Now delusional is a DM in FC.  I have already seen many beautiful schemes and diagrams with colored lines.  But they do not change anything.  Guys can already trade them as art objects.  Perhaps the sale of these images may exceed the sales of FC 😉

 

GB = Great Battles - you have a BoS founders tag, I assumed you would know that.  The DM never matched the design scheme of WW1 aircraft, either in RoF or in pre 4.006.

 

The FM does not match biplanes/triplanes either:  AFAIK all planes are to all intents and purposes monoplanes for FM purposes.

 

And I will talk about whatever the hell I like.

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14 minutes ago, unreasonable said:

 

And I will talk about whatever the hell I like.

Of course, you can do whatever you want and write about the same thing in dozens of messages, but sooner or later, only a mirror will remain your interlocutor.

By the way, that beautiful picture in your message above, where 10,000 shots at the wing of a camel - what is it for?  This image does not carry any valuable information, because practically everyone does not give a damn how much this wing will withstand impacts at a load of 1G, if it disappears at 1.5G with three hits

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If you had looked at the picture carefully, and engaged brain before mouth,  you would see that it is precisely about the higher G cases, not 1G. To help you out - note that only the 4 and 5 G lines have dog legs.  This could explain why the effective number of wing losses you are experiencing in play could be completely consistent with AnP's graphs.   

 

As for interlocutors: we all know now that you do not like the current DM and want it rolled back, or perhaps replaced with a super DM, modelling all struts and wires as hit boxes.  That seems to be about it, so in terms of repeating yourself, I say to you "pot - kettle".  

 

I am trying to understand if there are any reasons, aside from crazy flying, that explain observed results in a way consistent with AnP's data.  

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9 minutes ago, unreasonable said:

If you had looked at the picture carefully, and engaged brain before mouth,  you would see that it is precisely about the higher G cases, not 1G. To help you out - note that only the 4 and 5 G lines have dog legs.  

I already noticed that you are unusually polite)) I looked at these pictures before and now, and I say again that they make no sense.  Absolutely no matter how many hits will be fatal at high load, if the wing is broken at low.  And there is still a condition of firing from the "dead six"!  As we see from practice, ANY hit in the wing in ANY place on it causes damage to the spar.  It can be 0.1% + 0.3% + 0.2% and your wing can fall off with a small load, despite the fact that the hits were not from position six.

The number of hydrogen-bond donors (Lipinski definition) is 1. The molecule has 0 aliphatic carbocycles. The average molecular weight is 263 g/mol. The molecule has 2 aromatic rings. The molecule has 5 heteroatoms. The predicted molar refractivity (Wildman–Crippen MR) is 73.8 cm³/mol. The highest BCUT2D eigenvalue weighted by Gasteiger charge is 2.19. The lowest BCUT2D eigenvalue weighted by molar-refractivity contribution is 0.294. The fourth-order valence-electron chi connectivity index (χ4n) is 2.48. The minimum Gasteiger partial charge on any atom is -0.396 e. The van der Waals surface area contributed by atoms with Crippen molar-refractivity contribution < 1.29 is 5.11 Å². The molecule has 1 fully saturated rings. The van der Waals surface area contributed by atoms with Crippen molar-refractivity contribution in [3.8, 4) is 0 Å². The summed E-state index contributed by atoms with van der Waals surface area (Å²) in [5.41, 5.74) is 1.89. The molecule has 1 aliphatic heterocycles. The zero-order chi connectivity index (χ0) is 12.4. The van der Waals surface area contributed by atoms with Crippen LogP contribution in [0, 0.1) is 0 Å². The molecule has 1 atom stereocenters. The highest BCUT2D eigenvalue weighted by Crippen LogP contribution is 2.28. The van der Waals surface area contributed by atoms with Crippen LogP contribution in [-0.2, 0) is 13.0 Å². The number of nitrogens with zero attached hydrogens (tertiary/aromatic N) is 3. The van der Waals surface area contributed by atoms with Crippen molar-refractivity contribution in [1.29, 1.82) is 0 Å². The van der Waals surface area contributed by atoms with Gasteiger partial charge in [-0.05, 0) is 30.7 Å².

(as for the legs in dogs, I can’t say anything, I’m not an expert on these animals)

35 minutes ago, unreasonable said:

, I say to you "pot - kettle".  

Just wondering what that expression means?

 

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1 hour ago, emely said:

I already noticed that you are unusually polite)) I looked at these pictures before and now, and I say again that they make no sense.  Absolutely no matter how many hits will be fatal at high load, if the wing is broken at low.  And there is still a condition of firing from the "dead six"!  As we see from practice, ANY hit in the wing in ANY place on it causes damage to the spar.  It can be 0.1% + 0.3% + 0.2% and your wing can fall off with a small load, despite the fact that the hits were not from position six.

(as for the legs in dogs, I can’t say anything, I’m not an expert on these animals)

Just wondering what that expression means?

 

 

"The pot calling the kettle black".  It just means that you are accusing me of doing something, namely repeating yourself, that you have been doing as well, with colourful videos, in several threads.  (BTW no-one is forced to read my posts, you can always put me on your ignore list).

 

The pictures make perfect sense.   If you fire at a Camel wing in the area of one spar until the wing breaks, at a specific G load, 10,000 times, from behind, and count the number of hits required to break the spar each time, graph the number of cases against the shots needed to break, then do the same for each of the other spars, then average the results, you get AnP's graph. Perfectly straightforward, except I do not know how he weighted the average.

 

He illustrated that the perception of the players - who mostly guessed on the low side how many shots this would take on average - did not correspond to the reality as revealed by his huge tests. That particular case - thin winged Camel, from dead six, was chosen because it would produce the lowest  number of hits to break.

 

What I am arguing is that if one spar can withstand 50 shots on average, but another can only withstand 10, the observed average from random hits all over the plane will probably not be (50+10)/2 = 30 but could be considerably less (or more).  AnP's test takes into account the relative weakness of the spar types (and their relative area?), but not, I think, how often each one would break first.   

 

So even without adventurous flying and selection bias, it is possible that players could observe significantly lower average numbers of hits to break than would appear from looking at the averages in the charts. 

 

 

 

 

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5 hours ago, unreasonable said: